Nearly half of adult social care users in Liverpool can’t pay

Nearly half of paying adult social care users in Liverpool are behind on fees amid the rising cost of living.

The data was revealed by a Freedom of Information request sent by openDemocracy as part of an investigation into adult social care debt. The investigation found that, across England, 87,421 adult social care users are known to have missed at least one payment, with 60,248 being issued a reminder or a warning notice.

But the media platform warned this number is likely to be higher given 73 councils with responsibility for adult social care did not respond at all – or in full – to the request. In Liverpool, adult social care users are expected to pay the full cost of their residential or non-residential care if they have more than £23,250 in savings and assets, including their home.

READ MORE: Council send message to Liverpool homes still waiting for £150 tax rebate

The Liverpool Council website said its debt recovery policy kicks in after non-payment of charges for four weeks, possibly resulting in court action. But the council said it offers financial assistance to people unable to pay due to a change in circumstances, with a council spokesperson telling the ECHO: “Use of debt recovery agencies and court proceedings would be an absolute last resort.”

Councils can’t impose charges that push a person’s income below the national minimum income guarantee, which rose by 3% in April after being frozen since 2016. Liverpool Council’s debt recovery policy said “failure to pay cannot be grounds for cancelling care”, and debt is able to be written off if certain criteria is met.

These include when a customer dies and the debt can’t be recovered from their estate, it the “the debt is below a pre-determined amount and is considered uneconomic to pursue”, or when pursuing the debt is deemed likely to cause the care recipient “undue and unreasonable financial or personal hardship”.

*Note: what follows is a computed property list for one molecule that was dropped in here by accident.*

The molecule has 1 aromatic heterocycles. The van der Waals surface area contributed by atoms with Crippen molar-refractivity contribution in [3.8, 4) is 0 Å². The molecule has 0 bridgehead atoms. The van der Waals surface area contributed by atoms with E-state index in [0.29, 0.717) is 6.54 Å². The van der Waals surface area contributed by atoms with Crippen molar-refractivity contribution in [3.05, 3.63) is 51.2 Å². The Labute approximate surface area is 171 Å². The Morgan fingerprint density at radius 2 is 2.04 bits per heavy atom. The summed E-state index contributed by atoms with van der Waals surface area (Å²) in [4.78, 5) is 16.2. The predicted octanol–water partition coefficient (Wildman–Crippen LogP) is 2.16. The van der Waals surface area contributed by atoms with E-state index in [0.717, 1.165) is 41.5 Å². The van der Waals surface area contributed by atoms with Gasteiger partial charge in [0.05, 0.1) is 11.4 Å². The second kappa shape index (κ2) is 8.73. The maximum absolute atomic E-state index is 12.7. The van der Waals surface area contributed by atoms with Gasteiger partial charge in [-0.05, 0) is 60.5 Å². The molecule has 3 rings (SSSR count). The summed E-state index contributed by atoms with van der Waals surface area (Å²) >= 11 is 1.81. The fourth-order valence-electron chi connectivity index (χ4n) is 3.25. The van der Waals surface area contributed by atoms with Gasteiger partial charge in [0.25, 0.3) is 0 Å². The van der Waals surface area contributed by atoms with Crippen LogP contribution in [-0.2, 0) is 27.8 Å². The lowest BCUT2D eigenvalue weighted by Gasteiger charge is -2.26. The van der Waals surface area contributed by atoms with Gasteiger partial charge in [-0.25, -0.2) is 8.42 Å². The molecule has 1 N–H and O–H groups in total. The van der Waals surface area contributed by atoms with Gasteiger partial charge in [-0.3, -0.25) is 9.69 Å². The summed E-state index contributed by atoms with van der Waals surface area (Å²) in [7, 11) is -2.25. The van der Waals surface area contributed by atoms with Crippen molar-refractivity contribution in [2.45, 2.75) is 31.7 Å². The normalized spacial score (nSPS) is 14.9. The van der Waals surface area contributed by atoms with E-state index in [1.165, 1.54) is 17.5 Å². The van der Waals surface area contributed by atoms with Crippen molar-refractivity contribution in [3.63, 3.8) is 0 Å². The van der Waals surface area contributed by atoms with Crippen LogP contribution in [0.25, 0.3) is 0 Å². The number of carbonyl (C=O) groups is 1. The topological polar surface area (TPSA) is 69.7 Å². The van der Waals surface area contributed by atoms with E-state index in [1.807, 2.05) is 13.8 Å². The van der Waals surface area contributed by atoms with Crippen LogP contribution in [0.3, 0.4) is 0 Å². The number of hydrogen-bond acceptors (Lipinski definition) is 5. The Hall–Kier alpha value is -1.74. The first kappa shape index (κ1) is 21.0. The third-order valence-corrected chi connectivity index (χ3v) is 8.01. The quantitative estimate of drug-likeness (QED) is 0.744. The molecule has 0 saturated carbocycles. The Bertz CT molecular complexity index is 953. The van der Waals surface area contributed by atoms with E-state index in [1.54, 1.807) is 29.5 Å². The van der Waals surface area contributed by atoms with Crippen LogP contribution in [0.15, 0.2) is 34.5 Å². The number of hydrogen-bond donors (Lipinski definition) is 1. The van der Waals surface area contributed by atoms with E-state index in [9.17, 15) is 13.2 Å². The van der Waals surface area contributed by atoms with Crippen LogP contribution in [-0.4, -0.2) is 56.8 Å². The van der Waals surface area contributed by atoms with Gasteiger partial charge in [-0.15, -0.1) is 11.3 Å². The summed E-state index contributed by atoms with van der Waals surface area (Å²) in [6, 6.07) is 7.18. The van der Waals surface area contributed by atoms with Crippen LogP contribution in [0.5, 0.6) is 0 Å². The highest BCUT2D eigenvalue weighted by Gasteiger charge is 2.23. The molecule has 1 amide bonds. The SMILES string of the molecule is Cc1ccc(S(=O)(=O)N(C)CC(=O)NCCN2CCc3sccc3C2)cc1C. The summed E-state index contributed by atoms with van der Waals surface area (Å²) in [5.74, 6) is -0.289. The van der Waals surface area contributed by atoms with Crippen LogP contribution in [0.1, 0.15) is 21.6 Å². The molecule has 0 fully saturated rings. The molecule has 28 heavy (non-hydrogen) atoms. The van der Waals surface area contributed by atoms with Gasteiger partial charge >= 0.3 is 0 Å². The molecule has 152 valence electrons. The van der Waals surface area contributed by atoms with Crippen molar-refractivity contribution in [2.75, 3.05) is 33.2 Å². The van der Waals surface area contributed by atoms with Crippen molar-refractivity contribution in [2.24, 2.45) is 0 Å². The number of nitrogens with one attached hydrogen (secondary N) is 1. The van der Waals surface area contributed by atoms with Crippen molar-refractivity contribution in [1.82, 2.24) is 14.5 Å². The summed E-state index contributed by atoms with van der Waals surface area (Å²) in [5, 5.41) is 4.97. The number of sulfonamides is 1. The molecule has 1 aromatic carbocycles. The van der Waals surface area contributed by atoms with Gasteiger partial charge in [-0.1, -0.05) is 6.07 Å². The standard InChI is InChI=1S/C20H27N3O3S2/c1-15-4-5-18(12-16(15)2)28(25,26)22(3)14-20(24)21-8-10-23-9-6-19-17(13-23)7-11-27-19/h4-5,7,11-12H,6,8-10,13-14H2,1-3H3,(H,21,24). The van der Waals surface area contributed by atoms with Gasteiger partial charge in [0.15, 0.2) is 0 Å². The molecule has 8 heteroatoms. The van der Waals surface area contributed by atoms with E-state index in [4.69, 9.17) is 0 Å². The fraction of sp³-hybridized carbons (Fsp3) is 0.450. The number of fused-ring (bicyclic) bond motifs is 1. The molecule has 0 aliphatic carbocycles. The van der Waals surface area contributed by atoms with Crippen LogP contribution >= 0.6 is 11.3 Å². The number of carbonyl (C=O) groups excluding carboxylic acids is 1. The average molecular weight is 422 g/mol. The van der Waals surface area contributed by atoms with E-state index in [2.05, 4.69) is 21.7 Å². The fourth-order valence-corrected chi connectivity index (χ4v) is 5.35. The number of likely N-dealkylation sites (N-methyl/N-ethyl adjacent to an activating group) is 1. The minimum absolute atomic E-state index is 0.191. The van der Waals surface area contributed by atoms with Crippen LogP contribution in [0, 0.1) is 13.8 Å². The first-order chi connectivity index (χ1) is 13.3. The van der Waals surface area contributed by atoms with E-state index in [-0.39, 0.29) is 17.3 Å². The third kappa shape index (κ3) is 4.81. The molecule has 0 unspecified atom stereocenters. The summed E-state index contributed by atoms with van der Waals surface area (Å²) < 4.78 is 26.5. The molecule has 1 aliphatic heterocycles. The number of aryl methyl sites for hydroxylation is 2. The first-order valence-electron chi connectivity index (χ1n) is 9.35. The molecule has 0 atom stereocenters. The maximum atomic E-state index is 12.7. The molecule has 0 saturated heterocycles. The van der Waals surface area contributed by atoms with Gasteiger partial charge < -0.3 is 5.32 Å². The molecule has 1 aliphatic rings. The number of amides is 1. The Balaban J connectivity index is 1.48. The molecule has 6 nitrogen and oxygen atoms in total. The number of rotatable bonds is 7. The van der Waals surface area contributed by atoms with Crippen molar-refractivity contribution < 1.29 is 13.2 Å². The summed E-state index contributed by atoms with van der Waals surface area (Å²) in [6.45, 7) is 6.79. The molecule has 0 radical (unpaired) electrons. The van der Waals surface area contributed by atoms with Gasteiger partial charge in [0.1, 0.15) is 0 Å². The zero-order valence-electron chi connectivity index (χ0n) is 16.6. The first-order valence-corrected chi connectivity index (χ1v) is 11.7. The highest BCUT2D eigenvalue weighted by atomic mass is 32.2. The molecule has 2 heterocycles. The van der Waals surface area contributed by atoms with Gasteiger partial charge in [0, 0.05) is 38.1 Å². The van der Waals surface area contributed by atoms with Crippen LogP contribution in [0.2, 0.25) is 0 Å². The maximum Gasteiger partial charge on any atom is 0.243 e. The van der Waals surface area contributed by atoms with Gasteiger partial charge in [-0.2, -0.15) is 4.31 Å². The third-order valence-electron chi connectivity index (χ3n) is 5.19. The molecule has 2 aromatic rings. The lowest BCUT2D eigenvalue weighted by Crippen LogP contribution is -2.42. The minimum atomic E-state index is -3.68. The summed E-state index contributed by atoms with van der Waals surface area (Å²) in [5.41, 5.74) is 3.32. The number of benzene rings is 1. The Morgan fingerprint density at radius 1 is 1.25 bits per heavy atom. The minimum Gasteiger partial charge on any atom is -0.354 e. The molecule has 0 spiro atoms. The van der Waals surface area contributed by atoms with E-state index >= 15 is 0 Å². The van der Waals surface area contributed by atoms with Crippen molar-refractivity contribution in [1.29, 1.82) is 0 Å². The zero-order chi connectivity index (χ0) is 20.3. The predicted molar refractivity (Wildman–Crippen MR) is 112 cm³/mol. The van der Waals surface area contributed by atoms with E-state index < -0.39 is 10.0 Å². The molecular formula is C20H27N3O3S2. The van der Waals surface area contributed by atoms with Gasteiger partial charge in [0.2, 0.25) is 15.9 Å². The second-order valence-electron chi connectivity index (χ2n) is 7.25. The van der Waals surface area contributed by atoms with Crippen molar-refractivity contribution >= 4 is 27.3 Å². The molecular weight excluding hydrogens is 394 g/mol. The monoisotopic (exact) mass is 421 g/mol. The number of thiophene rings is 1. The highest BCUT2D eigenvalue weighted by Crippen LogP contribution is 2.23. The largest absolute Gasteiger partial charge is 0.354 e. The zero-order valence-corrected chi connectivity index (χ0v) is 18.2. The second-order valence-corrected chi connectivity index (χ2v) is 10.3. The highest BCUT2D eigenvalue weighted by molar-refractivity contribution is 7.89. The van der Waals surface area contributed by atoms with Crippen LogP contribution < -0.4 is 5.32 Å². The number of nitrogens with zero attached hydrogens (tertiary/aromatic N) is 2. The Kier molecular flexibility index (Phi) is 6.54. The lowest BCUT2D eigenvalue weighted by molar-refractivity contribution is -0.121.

But the fear of debt may be enough to put people off, according to openDemocracy. Claire Glasman, a founder member of WinVisible, a community group of women with visible and invisible disabilities, told openDemocracy care charges are a form of “violence against women”. She said: “Those of us with high needs get the highest charges, including women of colour already hit by health inequality. Women who drop out [of care] live in squalor or are forced to rely on acquaintances or men who often become abusive, shortening our lives.”

Another campaigner, Helen Rowlands, co-founder of Cheshire Disabled People Against Cuts, said: “There is a link between mental ill-health, mental health impairments, and debt. We know from the conversations we have with advocacy workers within disabled people’s organisations across England… that those problems are intensifying. And we also know that social care charging is a key factor within that.”

A spokesperson for Liverpool Council said: “We know that some people who use our social care services have faced financial challenges through the pandemic so we take a sensitive approach to recovering outstanding payments.”


https://www.liverpoolecho.co.uk/news/liverpool-news/nearly-half-adult-social-care-24090900

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